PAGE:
What is this in reference to?
“Names” sheet in Google Spreadsheet for vocabularies. I think it is from English counterpart. (I haven’t confirmed, though.)
Ok, I was wrong, further googling showed that in west germany they used cents, and in eastern germany marks, so that’s why you have dalc and pent
but…that’s what 黄昏 translates as? :s I mean, I truthfully don’t care either way because I’m just going to call the character Lloyd/Loid or just by typing his name in Japanese , but that’s the actual translation of that codename, so I’m just a touch confused by this statement.
In the anime, they regularly call Twilight Twilight in Japanese (of course I’m talking about たそがれ)
This is like the -less suffix in English, such as “shadowless” (=not having a shadow).
From what I’ve seen, it’s very rare in manga (that I’ve read).
Here it is in a manga chapter title from another series:
That sounds about right. He’s a spy, and of all things, her favorite show is a spy show.
In my head, I went with “Dusk”. Clearly, I like to be different =D
Out of curiosity, what does さ look like in that font, because I would misread that every. single. time.
“Dusk” = evil agent. “Twilight” = more romantic-sounding and thus good. This is very scientific and not at all arbitrary. (I’m kidding, if that wasn’t obvious. )
Once you see and side-by-side, I imagine it’s easier to distinguish the two.
Seen this way, are you able to tell them apart? 「」
On the subject of Twilight, someone’s entered 誰そ彼 (on page 16) in the vocab sheet as “a pun on his codename 黄昏 and 誰それ”, but (a) when did the manga use 誰それ, and (b) I’m pretty sure the exact spelling 誰そ彼 came up as a regional version of 黄昏 in Kimi no Na wa. So it’s not a pun, just a… something. I’m not sure what.
Page 15, though - 世界の平和を守る鍵となる - this sounds like a job for the カラーズ, then.
Archaism? After all, if it isn’t mentioned, I wouldn’t search.
I am not sure of the reference…
Previously read in the ABBC and currently running as an offshoot club.
I don’t know what my past self was doing. I usually take the printed pages, since they should be the same across all distribution channels. I just miscounted the last page we are reading this week it page 32.
This is not correct. West germany used the Deutsche Mark (German mark) and the smaller coins being called Pfennig (penny), in the east they used the Ostmark (East mark) and even thought I haven’t used that personally wikipedia says that the smaller coins are also called Pfennig.
I thought the crossword was great. What kind of newspaper prints crosswords with such answers?
It did get me wondering: do they have crosswords in Japan? I assume they fill them out in hiragana then?
Ah, thank you for that! I hadn’t made the connection with marks and cents (I was thinking in the direction of pence, but cents make more sense, yes).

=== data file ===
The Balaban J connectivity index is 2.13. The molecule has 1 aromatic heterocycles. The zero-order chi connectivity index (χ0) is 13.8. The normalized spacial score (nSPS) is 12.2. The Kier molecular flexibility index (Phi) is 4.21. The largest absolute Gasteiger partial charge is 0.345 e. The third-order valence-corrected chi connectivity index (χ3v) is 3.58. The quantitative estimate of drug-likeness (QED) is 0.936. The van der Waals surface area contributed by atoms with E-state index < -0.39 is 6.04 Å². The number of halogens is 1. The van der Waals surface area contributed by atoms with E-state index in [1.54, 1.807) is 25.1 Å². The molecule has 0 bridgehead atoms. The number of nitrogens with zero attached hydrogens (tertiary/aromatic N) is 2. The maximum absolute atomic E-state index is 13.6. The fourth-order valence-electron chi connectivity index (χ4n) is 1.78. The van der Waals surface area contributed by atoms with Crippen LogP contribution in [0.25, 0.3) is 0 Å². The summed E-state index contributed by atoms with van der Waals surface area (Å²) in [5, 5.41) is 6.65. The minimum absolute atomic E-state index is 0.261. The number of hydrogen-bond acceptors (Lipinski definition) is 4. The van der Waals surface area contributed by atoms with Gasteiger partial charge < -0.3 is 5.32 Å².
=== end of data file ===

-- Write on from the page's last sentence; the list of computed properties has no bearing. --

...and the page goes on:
Ah, our posts crossed, but I guess Pfennig also works
I believe they do. Here’s one from the game persona 5. It seems as if you usually fill them out using katakana.
I bought a whole book of them a few trips to Japan back which I was working on with the forums, but got a bit distracted from. Should probably get back to it someday…
There were also books of kanji-only crosswords on the same shelves, but I didn’t buy one. Also, there’s Japanese crossword mobile apps you can download for free.
They’re a bit tricky, as a learner, because even once you’ve understood the clue, you still need to work out the answer they’re expecting.
Interesting, can’t find the source that told me yesterday anymore. In that case it’s either like a US cent, which I’m not sure if that would be the case, though, sough I’m going back to my mark and pengo theory
骸 seems to be being used metaphorically, right? Referring to something like the “corpse” of the agent’s public identity?
Also I’m fairly certain that the よき on pg 16 is not 予期 as the vocab sheet suggests but is just よい with the same い->き swap as discussed before. But thought I would discuss with the group before changing it…
My interpretation is that it’s saying peoples daily lives stand on the sacrifices of the agents (whether that be their identities, their hard work, or their actual lives)
Assuming you are talking about the line
I agree with you that it’s not 予期, but if by mentioning that き that was already discussed, that was specifically related to なき, which is a suffix on the whole that means “-less” and would have no bearing on this sentence. Did I miss some discussion about a い → き swap somewhere?
Personally, I think this よき is probably 良き, and I’d translate the sentence as:
“All of (this) is for the sake of a more (より) good (よき) world.”
Or… in proper English, “All of (this) is for the sake of a better world.”
(Which, I mean, is what you are suggesting as well, essentially, I’m just wondering if I missed a piece of the discussion somewhere! )
Could be I’m mistaken, though.
Oh sorry I just skimmed over the なき stuff late last night, looks like I may have dreamed up talking about ない → なき, never actually happened . Regardless, い → き is a pattern I see sometimes to make い adjectives sound more “poetic”…